Saturday, February 11, 2017
In the midst of the Gulf War, soldiers are kidnapped and brainwashed for sinister purposes.
Intelligent remake of a classic, a joy to watch.
On renewed viewing: Nice-looking remake of a classic political satire updates the message and otherwise has its credentials in all departments, but the good work doesn't have the original's edge.
Maltin**1/2: "Remake of a genuinely great film puts an intriguing, modern spin on the depiction of backroom power brokers but lacks the chilling edge - and starkness - that marked the original."
In the midst of a prolific career, Miles Davis disappears from public view for a period of five years in the late 1970s till a wily music reporter forces his way into Davis' house and, over the next couple of days, the two men unwittingly embark on an adventure to recover a stolen tape recording of the musician's most recent compositions.
Don Cheadle delivers a spectacularly convincing performance as Miles Davis, but his attempt to explore the man and and artist is marred by a hopscotch plot with multiple flashbacks which entertains but is vaguely insightful.
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"If Daft Punk were commissioned to score a cyberpunk horror film of the likes of Hardware, the resulting work may sound something like what Paris musician James “Perturbator” Kent has come up with on 2014’s Dangerous Days, the latest of his four albums. Utilizing vintage synthesizer sound straight out of the Miami Vice era, Perturbator lets loose with aggressive arpeggios and wispy melodies, creating music that, similar to a group like Zombi, seems to have been influenced by the vintage soundtrack work by the likes of John Carpenter and Goblin. Though the melodies and individual tones heard here are straight out of the 1980s however, Perturbator’s music is clearly made within the framework of obstreperous modern electro, with crushing beats propelling Dangerous Days through dark and ominous soundscapes that harken back to the menacing futuristic atmosphere of Blade Runner.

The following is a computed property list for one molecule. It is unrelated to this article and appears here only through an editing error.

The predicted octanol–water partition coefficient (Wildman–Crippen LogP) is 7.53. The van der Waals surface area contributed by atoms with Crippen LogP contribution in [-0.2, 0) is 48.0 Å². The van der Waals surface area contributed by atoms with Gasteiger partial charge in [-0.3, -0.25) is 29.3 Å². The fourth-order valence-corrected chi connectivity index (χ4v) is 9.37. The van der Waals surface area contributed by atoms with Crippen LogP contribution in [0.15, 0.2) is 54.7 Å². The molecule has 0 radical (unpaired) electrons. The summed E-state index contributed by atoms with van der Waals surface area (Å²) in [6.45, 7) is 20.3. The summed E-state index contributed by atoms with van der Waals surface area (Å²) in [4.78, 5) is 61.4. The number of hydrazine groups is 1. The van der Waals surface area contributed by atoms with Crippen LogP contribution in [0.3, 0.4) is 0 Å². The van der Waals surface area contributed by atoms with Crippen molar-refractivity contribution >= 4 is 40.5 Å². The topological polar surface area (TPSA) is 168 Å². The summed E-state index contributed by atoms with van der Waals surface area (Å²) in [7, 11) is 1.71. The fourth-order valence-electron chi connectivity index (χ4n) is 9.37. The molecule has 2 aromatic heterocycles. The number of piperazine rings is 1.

Dangerous Days plays out as a concept album set in the “urban nightmare” of 2088 and detailing (mostly through instrumental music) a war in which computers and robots attempt to wipe out all traces of humanity" (Scene Point Blank)
Friday, February 10, 2017
Thursday, February 9, 2017
In a totalitarian future society, a man whose daily work is rewriting history tries to rebel by falling in love.
Accurately gloomy and defeatist adaptation of Orwell's classic dystopian novel has some good post-war settings and a good cast; the pessimistic vision, unfortunately, is as valid as ever nowadays.
Halliwell*: "Pointless, perhaps, to make a prophetic film in the year it was supposed to be prophesying, but this version adds a few twists to Orwell's nightmarish original and is well if sometimes confusingly made."
Maltin***: "Appropriately grim, well-cast version...Superior to the 1956 version, though the oppressive gloominess of the second half does wear you down. Seedily impressive production design."
Wednesday, February 8, 2017
In West Berlin during the Cold War, a Coca-Cola executive is given the task of taking care of his boss' socialite daughter.
Wild and keen Cold War spoof is fast-paced, and its humor is keen, cynical and - accurate; the cast seems to be enjoying the madness.
Halliwell**: "Back to Ninotchka territory, but this time the tone is that of a wild farce which achieves fine momentum in stretches but also flags a lot in between, teetering the while on the edge of taste."
Maltin****: "Hilarious Wilder comedy...Cagney is a marvel to watch in this machine-gun-paced comedy..."